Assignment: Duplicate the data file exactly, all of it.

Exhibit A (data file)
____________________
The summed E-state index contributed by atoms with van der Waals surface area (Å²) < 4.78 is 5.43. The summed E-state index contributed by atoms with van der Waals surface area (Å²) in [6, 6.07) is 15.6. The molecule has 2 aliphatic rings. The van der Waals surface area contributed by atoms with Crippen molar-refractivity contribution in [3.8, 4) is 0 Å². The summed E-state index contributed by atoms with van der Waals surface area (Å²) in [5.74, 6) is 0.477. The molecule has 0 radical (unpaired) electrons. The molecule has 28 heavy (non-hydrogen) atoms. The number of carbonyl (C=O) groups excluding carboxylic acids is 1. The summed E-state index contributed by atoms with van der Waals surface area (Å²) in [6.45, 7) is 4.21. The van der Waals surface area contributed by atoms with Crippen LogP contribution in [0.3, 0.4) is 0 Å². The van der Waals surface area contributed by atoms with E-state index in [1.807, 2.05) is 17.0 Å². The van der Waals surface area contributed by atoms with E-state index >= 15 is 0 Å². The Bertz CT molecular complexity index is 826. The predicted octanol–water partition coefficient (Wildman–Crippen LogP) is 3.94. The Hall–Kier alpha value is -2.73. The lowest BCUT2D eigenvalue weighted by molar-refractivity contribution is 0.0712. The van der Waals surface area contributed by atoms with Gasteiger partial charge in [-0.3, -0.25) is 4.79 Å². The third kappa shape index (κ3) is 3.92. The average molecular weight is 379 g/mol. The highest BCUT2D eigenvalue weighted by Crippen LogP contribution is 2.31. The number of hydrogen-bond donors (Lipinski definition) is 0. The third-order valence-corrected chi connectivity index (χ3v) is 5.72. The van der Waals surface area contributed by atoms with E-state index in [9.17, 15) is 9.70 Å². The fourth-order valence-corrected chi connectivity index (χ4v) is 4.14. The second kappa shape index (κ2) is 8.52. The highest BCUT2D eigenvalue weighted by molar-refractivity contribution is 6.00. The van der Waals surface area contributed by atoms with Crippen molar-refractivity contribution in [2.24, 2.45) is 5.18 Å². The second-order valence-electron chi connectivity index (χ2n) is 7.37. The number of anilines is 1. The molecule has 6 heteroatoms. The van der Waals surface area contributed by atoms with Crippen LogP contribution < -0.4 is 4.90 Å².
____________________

The summed E-state index contributed by atoms with van der Waals surface area (Å²) < 4.78 is 5.43. The summed E-state index contributed by atoms with van der Waals surface area (Å²) in [6, 6.07) is 15.6. The molecule has 2 aliphatic rings. The van der Waals surface area contributed by atoms with Crippen molar-refractivity contribution in [3.8, 4) is 0 Å². The summed E-state index contributed by atoms with van der Waals surface area (Å²) in [5.74, 6) is 0.477. The molecule has 0 radical (unpaired) electrons. The molecule has 28 heavy (non-hydrogen) atoms. The number of carbonyl (C=O) groups excluding carboxylic acids is 1. The summed E-state index contributed by atoms with van der Waals surface area (Å²) in [6.45, 7) is 4.21. The van der Waals surface area contributed by atoms with Crippen LogP contribution in [0.3, 0.4) is 0 Å². The van der Waals surface area contributed by atoms with E-state index in [1.807, 2.05) is 17.0 Å². The van der Waals surface area contributed by atoms with E-state index >= 15 is 0 Å². The Bertz CT molecular complexity index is 826. The predicted octanol–water partition coefficient (Wildman–Crippen LogP) is 3.94. The Hall–Kier alpha value is -2.73. The lowest BCUT2D eigenvalue weighted by molar-refractivity contribution is 0.0712. The van der Waals surface area contributed by atoms with Gasteiger partial charge in [-0.3, -0.25) is 4.79 Å². The third kappa shape index (κ3) is 3.92. The average molecular weight is 379 g/mol. The highest BCUT2D eigenvalue weighted by Crippen LogP contribution is 2.31. The number of hydrogen-bond donors (Lipinski definition) is 0. The third-order valence-corrected chi connectivity index (χ3v) is 5.72. The van der Waals surface area contributed by atoms with E-state index in [9.17, 15) is 9.70 Å². The fourth-order valence-corrected chi connectivity index (χ4v) is 4.14. The second kappa shape index (κ2) is 8.52. The highest BCUT2D eigenvalue weighted by molar-refractivity contribution is 6.00. The van der Waals surface area contributed by atoms with Crippen molar-refractivity contribution in [2.24, 2.45) is 5.18 Å². The second-order valence-electron chi connectivity index (χ2n) is 7.37. The number of anilines is 1. The molecule has 6 heteroatoms. The van der Waals surface area contributed by atoms with Crippen LogP contribution < -0.4 is 4.90 Å².